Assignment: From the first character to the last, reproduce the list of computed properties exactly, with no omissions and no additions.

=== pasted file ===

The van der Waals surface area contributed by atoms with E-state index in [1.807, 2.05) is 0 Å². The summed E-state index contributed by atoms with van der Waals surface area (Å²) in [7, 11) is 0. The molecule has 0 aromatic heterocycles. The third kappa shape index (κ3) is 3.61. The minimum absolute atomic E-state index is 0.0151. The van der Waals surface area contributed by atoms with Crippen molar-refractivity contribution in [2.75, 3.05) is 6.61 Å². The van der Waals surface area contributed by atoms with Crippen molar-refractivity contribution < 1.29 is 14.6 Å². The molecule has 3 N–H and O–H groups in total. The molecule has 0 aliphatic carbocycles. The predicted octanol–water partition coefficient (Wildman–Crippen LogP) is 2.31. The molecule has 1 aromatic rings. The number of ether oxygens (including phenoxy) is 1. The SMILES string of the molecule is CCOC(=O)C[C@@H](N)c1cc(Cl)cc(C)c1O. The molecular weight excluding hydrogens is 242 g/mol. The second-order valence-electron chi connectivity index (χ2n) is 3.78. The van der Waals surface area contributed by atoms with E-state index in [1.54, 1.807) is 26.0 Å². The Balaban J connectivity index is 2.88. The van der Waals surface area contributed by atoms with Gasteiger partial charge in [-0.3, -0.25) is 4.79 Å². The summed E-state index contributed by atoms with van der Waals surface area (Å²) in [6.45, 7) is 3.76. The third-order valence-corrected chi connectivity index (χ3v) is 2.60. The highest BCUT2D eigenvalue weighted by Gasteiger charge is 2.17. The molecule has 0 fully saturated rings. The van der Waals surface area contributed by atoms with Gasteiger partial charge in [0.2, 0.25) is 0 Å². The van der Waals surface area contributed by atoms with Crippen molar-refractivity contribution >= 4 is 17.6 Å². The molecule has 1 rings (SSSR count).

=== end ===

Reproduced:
The van der Waals surface area contributed by atoms with E-state index in [1.807, 2.05) is 0 Å². The summed E-state index contributed by atoms with van der Waals surface area (Å²) in [7, 11) is 0. The molecule has 0 aromatic heterocycles. The third kappa shape index (κ3) is 3.61. The minimum absolute atomic E-state index is 0.0151. The van der Waals surface area contributed by atoms with Crippen molar-refractivity contribution in [2.75, 3.05) is 6.61 Å². The van der Waals surface area contributed by atoms with Crippen molar-refractivity contribution < 1.29 is 14.6 Å². The molecule has 3 N–H and O–H groups in total. The molecule has 0 aliphatic carbocycles. The predicted octanol–water partition coefficient (Wildman–Crippen LogP) is 2.31. The molecule has 1 aromatic rings. The number of ether oxygens (including phenoxy) is 1. The SMILES string of the molecule is CCOC(=O)C[C@@H](N)c1cc(Cl)cc(C)c1O. The molecular weight excluding hydrogens is 242 g/mol. The second-order valence-electron chi connectivity index (χ2n) is 3.78. The van der Waals surface area contributed by atoms with E-state index in [1.54, 1.807) is 26.0 Å². The Balaban J connectivity index is 2.88. The van der Waals surface area contributed by atoms with Gasteiger partial charge in [-0.3, -0.25) is 4.79 Å². The summed E-state index contributed by atoms with van der Waals surface area (Å²) in [6.45, 7) is 3.76. The third-order valence-corrected chi connectivity index (χ3v) is 2.60. The highest BCUT2D eigenvalue weighted by Gasteiger charge is 2.17. The molecule has 0 fully saturated rings. The van der Waals surface area contributed by atoms with Gasteiger partial charge in [0.2, 0.25) is 0 Å². The van der Waals surface area contributed by atoms with Crippen molar-refractivity contribution >= 4 is 17.6 Å². The molecule has 1 rings (SSSR count).